“This is the start of it all, where W.C. Bradley started with his cotton warehouses,” Olivié said. “... There is still some space in the main building that is ready for development. It is in our plans to continue to develop that.”
The area includes old Eagle & Phenix textile mills that W.C. Bradley repurchased in 2003 — after selling them off in 1947 — and has renovated into high-end housing along the river. There are about 84 condominiums in Mill 2, several of them exceeding $1 million in value. Three other renovated buildings on the site contain about 90 apartments, some them exceeding $2,000 per month in rent.
“All of them are filled,” Olivié said. “There is only one condominium that is unfinished and we are finishing it this year. ... The reality is we have a waiting list for our apartments.”
The Eagle & Phenix project was “the first big, new investment done in the downtown area by W.C. Bradley Co.,” Olivié said.
EPIC, one of the city’s most highly regarded restaurants, is located on this site. The main unfinished work is the two powerhouses located between the mills and the river.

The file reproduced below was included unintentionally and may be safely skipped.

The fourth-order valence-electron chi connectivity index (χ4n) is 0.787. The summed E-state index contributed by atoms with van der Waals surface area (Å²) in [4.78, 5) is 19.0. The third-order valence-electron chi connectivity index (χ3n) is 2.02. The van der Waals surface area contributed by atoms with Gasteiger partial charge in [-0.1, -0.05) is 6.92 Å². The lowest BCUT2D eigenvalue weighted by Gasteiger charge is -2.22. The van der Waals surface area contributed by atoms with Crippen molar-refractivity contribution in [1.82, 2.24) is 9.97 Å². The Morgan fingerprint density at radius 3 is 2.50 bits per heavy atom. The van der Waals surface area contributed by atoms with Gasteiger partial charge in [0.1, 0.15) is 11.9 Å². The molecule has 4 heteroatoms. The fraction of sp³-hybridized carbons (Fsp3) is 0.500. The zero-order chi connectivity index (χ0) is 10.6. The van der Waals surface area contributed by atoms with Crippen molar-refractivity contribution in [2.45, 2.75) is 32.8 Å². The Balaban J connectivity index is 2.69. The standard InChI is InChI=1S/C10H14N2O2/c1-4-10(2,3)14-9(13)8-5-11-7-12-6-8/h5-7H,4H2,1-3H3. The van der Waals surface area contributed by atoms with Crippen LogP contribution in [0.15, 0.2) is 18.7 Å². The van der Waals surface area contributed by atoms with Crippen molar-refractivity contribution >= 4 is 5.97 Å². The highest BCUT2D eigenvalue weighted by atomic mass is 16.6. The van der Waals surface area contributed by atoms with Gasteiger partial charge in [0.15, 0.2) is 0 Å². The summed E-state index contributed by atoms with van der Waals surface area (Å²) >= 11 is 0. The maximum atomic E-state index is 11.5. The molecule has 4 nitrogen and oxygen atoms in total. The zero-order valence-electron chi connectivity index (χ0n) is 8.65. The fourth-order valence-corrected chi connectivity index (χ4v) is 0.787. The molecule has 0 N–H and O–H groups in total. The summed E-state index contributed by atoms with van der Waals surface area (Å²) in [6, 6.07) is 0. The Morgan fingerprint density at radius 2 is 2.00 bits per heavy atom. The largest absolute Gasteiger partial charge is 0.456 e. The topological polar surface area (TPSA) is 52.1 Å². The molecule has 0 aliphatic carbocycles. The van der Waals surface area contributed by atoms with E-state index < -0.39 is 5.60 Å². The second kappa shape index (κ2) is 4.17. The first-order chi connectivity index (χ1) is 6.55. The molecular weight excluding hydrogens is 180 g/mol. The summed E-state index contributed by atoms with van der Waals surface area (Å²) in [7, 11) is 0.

“We just finished renovating those powerhouses to what I would call ‘white boxes,’ which is really a finished empty space,” Olivié said. “What we will do over the next year is finish further and see where we can take this.”
The company has now turned its attention to Phase 3, a 7.5-acre tract between the 13th Street and 14th Street bridges. The southwest corner of that property is where construction on The Rapids apartment complex will start in the next couple of months. Some units should be available for lease late next year, with the facility completed in early 2019, Swift said.
The property will also include a park that helps bridge the riverwalk to Broadway.
The development of the nearby Eagle & Phenix mills into condos and apartments came with restrictions because of the historic nature of the textile buildings, some more than a century old. As the project moved north of 13th Street to vacant land created by the demolition of newer mill buildings, Swift anticipated the development would come with less restrictions and red tape.
“I had no idea we were going to run into flood plain issues, DOT issues with the bridge,” Swift said. “It has been extraordinarily complicated, but we have a fantastic team that has been helping us.”
Phase 4 is across the river in Phenix City. The company purchased Phenix Plaza shopping center and inherited some long-term leases that have presented challenges. It is directly across the river from what they term Phase 3.